Business

Carmaker BYD sees shares rebound after 8% fall

BYD car on display Image copyright Getty Images
Image caption BYD said sales of its so-called new energy vehicles had grown compared to a year earlier.

Shares in the Chinese car and battery maker BYD fell by more than 8% in Hong Kong trade on Monday, a day after the firm posted worse than expected first half earnings.

The Shenzhen-based company said its net profit for the six months to June this year fell by 15.5% to $58.6m (£35.3m).

Shares in BYD, backed by the billionaire US investor Warren Buffett, later recovered to close up by 2.24%.

The firm is also listed in Shenzhen, where shares fell by 0.22% on Monday.

Brakes on

China's car market, which has experienced huge growth in recent years, became the largest car market in the world in 2009.

However, the Chinese government has aimed to cut the number of motorists on the roads in an attempt to battle chronic pollution problems.

In mid-2010 it started removing financial subsidies for traditional car purchases, which put the brakes on sales growth.

Image copyright Getty Images
Image caption As well as cars, BYD also manufactures handsets and rechargeable batteries

BYD said sales of its so-called traditional fuel cars fell by 27% during the six months to June from a year earlier.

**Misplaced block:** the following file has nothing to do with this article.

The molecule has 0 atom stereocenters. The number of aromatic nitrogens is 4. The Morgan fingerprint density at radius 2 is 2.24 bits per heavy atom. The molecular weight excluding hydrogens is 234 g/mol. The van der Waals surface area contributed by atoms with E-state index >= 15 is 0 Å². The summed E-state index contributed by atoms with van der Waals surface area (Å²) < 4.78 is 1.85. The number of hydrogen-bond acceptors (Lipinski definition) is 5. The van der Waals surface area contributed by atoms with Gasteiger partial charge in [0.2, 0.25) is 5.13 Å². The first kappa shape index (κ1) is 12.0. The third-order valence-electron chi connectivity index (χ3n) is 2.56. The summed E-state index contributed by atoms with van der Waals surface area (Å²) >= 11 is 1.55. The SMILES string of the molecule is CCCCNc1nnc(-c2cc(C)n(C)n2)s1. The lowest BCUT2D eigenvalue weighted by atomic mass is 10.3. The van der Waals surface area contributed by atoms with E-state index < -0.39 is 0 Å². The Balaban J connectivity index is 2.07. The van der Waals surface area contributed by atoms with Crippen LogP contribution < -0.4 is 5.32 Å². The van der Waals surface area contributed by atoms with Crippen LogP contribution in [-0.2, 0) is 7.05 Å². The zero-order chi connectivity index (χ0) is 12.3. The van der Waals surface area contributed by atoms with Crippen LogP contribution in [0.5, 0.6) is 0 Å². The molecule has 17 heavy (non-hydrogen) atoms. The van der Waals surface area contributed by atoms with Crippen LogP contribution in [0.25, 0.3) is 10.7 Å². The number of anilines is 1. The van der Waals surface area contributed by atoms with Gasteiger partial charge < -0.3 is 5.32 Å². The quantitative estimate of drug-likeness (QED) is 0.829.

It also said it expects weak third-quarter earnings due to a continued slowdown in traditional car sales.

The battle for traditional car sales between both domestic and foreign car manufacturers on the Mainland was a factor BYD said had also affected its bottom line.

"Due to the intense competition in the automobile market and the change of subsidy policy for energy-efficient automobiles, the market share of China's local brands has shrunken by 3.48 percentage points as compared with that of last year," the firm said.

Energy-efficient cars

But the company said sales of its so-called new energy vehicles had grown compared to a year earlier.

In China, a new energy vehicle is considered one that is powered in full, or part, by electricity, including plug-in hybrid vehicles, or battery-operated cars.

The Mainland first set out to support development for these types of energy-efficient cars in 2009.

In February this year, China's Ministry of Finance said it would boost its subsidy standards for these vehicles until at least next year.

BYD, which also manufactures handsets and rechargeable batteries, as well as some solar products, said its overall first half revenue rose 4% from a year earlier.

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